Jennifer Gordon was interviewed by the Atlantic about the draft of an executive order regarding immigration that Donald Trump is expected to sign.
To understand the order’s scope and potential impact, I spoke with Jennifer Gordon, a Fordham University law professor who specializes in immigration law. Our conversation has been lightly edited for style and clarity.
Matt Ford: If I’m a Syrian refugee in a camp in Turkey, what should I expect if this draft executive order becomes official?
Jennifer Gordon: The current situation for Syrian refugees awaiting processing is that processing will come to a halt. There may be continued procedures within the camps, but as to admissions, the executive order stops them. There’s also a 120-day suspension of the U.S. Refugee Admissions Program for everybody, and during that period, no refugees are going to be admitted unless there’s a special exception made.
Ford: Does Trump have the legal power to do what he’s planning to do with this order under current U.S. law?
Gordon: Current U.S. law gives a president the power, in consultation with Congress, to set numbers and geographic areas for refugee admissions, so this doesn’t appear to be out of line with that.
With regard to countries for which he’s suspending the issuance of visas, there is a provision in the immigration laws that allows a president to make exactly such designations. The provision says that “whenever the president finds that the entry of any aliens, or the entry of any class of aliens, into the United States would be detrimental to the interests of the United States, he may by proclamation and for such period as he shall deem necessary, suspend…their entry.”
So the question is would a challenge to that provision, particularly in the form that this was religious discrimination against majority-Muslim countries, would that stand? And that seems unlikely, given the legal standard under which the president’s immigration actions are reviewed.
Ford: What legal standard would that be?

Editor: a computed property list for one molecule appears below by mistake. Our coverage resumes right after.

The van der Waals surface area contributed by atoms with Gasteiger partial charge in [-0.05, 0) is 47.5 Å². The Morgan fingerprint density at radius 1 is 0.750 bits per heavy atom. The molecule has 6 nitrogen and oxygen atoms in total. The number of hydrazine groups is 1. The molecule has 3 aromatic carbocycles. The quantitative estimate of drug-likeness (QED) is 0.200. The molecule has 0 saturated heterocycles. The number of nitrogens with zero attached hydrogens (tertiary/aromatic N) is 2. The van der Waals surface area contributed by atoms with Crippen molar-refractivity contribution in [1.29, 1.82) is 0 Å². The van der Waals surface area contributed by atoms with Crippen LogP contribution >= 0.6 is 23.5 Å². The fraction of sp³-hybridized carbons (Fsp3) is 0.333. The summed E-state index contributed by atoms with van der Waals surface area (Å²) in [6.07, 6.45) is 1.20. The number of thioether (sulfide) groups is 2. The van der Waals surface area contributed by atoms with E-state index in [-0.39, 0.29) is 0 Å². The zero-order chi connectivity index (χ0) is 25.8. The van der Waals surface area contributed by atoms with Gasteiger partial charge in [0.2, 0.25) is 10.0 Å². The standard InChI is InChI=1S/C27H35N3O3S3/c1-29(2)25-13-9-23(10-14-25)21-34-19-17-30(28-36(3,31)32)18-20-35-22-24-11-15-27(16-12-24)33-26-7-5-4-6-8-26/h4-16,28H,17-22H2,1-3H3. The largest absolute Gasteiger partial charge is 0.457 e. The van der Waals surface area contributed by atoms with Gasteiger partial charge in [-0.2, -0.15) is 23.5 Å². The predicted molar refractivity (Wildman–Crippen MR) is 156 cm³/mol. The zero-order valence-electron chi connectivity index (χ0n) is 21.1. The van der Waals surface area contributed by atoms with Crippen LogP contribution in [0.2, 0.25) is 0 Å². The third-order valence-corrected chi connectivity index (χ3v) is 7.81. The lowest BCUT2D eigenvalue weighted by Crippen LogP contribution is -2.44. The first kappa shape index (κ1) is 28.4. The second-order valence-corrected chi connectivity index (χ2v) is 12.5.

Gordon: So there’s a doctrine called the plenary-power doctrine, it’s been around for over 125 years, and it says that in particular in terms of who has a right to enter the United States, courts essentially do not review the president and Congress’s actions for constitutionality. That’s a very unusual carve-out.
Thinking about Supreme Court decisions in this area, given that if I’m reading the executive order right, Trump has limited the exclusion to seven countries state sponsors of terrorism list and in the appropriations act, it’s not a particularly close case. If he had listed a larger set of countries and all the countries were predominantly Muslim, there might be some challenge about discrimination on the basis of religion, but again, the courts really barely look at the Constitution when it comes to decisions about who will be admitted to the country.
Ford: The draft also includes a passage that suggests the Trump administration might also seek to try to block people on the basis of—ask incoming immigrants about their views on gay rights, on gender relations, on things like that. Is that unusual, and are there any sort of precedents for that?
Gordon: Well, at the time of the Cold War, there was a great deal of attention by the government to whether somebody who was a would-be immigrant was a member of a communist party, and people were excluded based on their ideological beliefs. So in that sense, there’s a precedent. But being a member of a party is a different sort of inquiry than requiring people to adhere to a particular set of values. And values, of course, are implicit in the questions people ask. But certainly in recent years there’s no precedent for an explicit values test for entry.
Ford: What’s the significance, if any, of the order’s clause about biometric entry-exit tracking?
Gordon: Section 8 of the executive order orders the Secretary of Homeland Security to expedite the completion and implementation of a biometric entry-exit tracking system for all travelers. That may sound like a great new idea, but it was 1996 that Congress first passed and President Clinton then signed a law mandating this. Congress in total has passed seven laws mandating this. The Department of Homeland Security has not even presented a plan to Congress for its implementation. And so this really is not a new idea, and this doesn’t address the obstacles that have kept entry-exit tracking from becoming a reality.
Ford: What kinds of obstacles would those be?
Gordon: They run from the costs of such a system to customs—the customs of the United States, I mean—to airport architecture. We don’t, in the United States, as some other countries do, have a—you don’t have to pass through—you go through airport security and you get on your plane. There’s not a point where you have to hand in an exit card or report to immigration that you are departing. And countries that have such a system have built airports that have places where this takes place. U.S. airports are not built that way. So even something as concrete as airport architecture has been an obstacle to implementing such a system.